A bleeding heart, also known as dicentra spectabilis is an herbaceous perennial plant that is native to Japan, sometimes known as Dutchman's trousers. They are called herbaceous plants because they have a non-wood stem. A bleeding heart grows and blooms every year once it has been planted. It takes two years to mature and can grow to reach a height of 4 feet (1.22 meters).
This plant spreads out like a shrub with foliage that is fern-like. The foliage is a soft green color with flowers stemming down the foliage in an arch-like pattern. While the flowers can come in a small variety of colors, the most common is a pink flower with white on the inside. The bottom of the heart-shaped flower has a tip which makes it look like it is bleeding, thus giving it its name.
A bleeding heart thrives in rich soil combined with humus and grows extremely well in partial to full shade. Growing a bleeding heart in full sun can make it hard for the plant to survive, causing the foliage to yellow and not bloom as many flowers. The plant is very delicate and the stems can break off easily. This flowering perennial blooms from May through August every year. At the end of the season, the flowers die off leaving behind the foliage, which dies down during the fall season.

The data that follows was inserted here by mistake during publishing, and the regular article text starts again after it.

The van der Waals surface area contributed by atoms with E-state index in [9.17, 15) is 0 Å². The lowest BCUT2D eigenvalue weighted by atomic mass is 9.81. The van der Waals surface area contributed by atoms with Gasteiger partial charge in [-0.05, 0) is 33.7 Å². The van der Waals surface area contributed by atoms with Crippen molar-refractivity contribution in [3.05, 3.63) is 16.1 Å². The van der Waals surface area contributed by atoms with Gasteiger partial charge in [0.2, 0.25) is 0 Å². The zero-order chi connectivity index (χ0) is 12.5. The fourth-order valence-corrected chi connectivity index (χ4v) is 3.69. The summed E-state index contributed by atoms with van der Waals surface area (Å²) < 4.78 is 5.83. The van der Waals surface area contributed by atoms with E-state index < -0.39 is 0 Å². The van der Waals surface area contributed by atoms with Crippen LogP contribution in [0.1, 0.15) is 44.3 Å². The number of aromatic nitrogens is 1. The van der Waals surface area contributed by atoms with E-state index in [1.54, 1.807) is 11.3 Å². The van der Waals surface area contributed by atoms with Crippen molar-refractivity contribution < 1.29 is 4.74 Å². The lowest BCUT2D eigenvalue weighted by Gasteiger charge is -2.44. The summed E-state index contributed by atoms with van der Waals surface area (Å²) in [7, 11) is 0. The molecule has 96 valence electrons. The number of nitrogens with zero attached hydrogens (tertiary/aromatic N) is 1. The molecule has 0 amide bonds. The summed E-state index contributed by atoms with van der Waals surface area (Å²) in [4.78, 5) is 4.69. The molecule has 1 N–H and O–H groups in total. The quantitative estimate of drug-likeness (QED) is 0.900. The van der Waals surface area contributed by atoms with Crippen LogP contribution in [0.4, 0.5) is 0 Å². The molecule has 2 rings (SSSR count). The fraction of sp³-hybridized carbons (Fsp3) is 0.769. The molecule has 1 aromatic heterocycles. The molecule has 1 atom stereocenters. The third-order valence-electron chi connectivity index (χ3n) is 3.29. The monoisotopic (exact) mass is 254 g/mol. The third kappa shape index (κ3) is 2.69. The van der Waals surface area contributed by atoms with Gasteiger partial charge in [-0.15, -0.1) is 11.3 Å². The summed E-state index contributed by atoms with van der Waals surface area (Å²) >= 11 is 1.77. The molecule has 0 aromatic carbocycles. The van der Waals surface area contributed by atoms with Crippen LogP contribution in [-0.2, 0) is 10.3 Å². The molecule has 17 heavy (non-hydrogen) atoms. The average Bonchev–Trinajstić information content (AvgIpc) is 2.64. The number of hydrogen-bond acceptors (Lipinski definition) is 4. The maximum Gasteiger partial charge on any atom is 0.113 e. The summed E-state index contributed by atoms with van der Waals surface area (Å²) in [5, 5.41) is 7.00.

Each year the bleeding heart comes up, it grows larger and fuller with more flowers. Once the plant becomes too large, it can be divided by digging the plant up and gently pulling the roots apart. The roots are very brittle and need handled with extra care. Any dividing and replanting should be done in the springtime before the plant begins to grow.
Caring for a bleeding heart is very simple. Other than good well-drained soil mixed with humus, the plant needs the soil kept clean to avoid the stem from rotting. It is very rare for the bleeding heart to have any disease or insect problems.
Bleeding hearts work great when planted as a border, but they can also be planted alone. They work great in shade gardens with other plants. Surrounding them with other perennial plants can help fill in the vacant space the plant leaves once the flowers have died back. At the end of the season, the plant is cut back to the ground and left alone through the winter. It will then start a new cycle again the following year.